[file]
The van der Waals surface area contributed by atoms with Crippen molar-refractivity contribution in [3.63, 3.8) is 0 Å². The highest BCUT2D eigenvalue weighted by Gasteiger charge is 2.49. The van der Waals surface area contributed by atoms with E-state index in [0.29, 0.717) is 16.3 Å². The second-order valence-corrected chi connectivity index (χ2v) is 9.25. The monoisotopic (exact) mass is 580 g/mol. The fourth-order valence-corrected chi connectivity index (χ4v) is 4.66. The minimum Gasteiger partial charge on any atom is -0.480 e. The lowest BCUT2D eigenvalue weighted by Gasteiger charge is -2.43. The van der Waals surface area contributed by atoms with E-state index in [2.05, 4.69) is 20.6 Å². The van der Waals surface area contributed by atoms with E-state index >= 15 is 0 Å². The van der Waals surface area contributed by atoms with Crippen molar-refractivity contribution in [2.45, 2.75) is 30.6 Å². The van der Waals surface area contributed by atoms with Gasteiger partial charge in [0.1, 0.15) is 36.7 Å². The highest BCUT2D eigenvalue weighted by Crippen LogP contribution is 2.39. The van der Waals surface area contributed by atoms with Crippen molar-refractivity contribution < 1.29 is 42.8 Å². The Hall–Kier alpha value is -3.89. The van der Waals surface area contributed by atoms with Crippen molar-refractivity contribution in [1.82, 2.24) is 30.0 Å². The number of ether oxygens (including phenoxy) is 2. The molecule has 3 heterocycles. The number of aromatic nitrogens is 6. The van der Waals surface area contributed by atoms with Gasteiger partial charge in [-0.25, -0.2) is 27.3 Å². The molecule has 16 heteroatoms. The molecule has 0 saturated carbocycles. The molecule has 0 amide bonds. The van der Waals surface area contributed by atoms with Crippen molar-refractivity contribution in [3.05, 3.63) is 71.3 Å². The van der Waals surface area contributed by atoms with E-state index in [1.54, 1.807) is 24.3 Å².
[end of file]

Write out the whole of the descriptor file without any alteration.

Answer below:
The van der Waals surface area contributed by atoms with Crippen molar-refractivity contribution in [3.63, 3.8) is 0 Å². The highest BCUT2D eigenvalue weighted by Gasteiger charge is 2.49. The van der Waals surface area contributed by atoms with E-state index in [0.29, 0.717) is 16.3 Å². The second-order valence-corrected chi connectivity index (χ2v) is 9.25. The monoisotopic (exact) mass is 580 g/mol. The fourth-order valence-corrected chi connectivity index (χ4v) is 4.66. The minimum Gasteiger partial charge on any atom is -0.480 e. The lowest BCUT2D eigenvalue weighted by Gasteiger charge is -2.43. The van der Waals surface area contributed by atoms with E-state index in [2.05, 4.69) is 20.6 Å². The van der Waals surface area contributed by atoms with E-state index >= 15 is 0 Å². The van der Waals surface area contributed by atoms with Crippen molar-refractivity contribution in [2.45, 2.75) is 30.6 Å². The van der Waals surface area contributed by atoms with Gasteiger partial charge in [0.1, 0.15) is 36.7 Å². The highest BCUT2D eigenvalue weighted by Crippen LogP contribution is 2.39. The van der Waals surface area contributed by atoms with Crippen molar-refractivity contribution < 1.29 is 42.8 Å². The Hall–Kier alpha value is -3.89. The van der Waals surface area contributed by atoms with Crippen molar-refractivity contribution in [1.82, 2.24) is 30.0 Å². The number of ether oxygens (including phenoxy) is 2. The molecule has 3 heterocycles. The number of aromatic nitrogens is 6. The van der Waals surface area contributed by atoms with Gasteiger partial charge in [-0.25, -0.2) is 27.3 Å². The molecule has 16 heteroatoms. The molecule has 0 saturated carbocycles. The molecule has 0 amide bonds. The van der Waals surface area contributed by atoms with Crippen molar-refractivity contribution in [3.05, 3.63) is 71.3 Å². The van der Waals surface area contributed by atoms with E-state index in [1.54, 1.807) is 24.3 Å².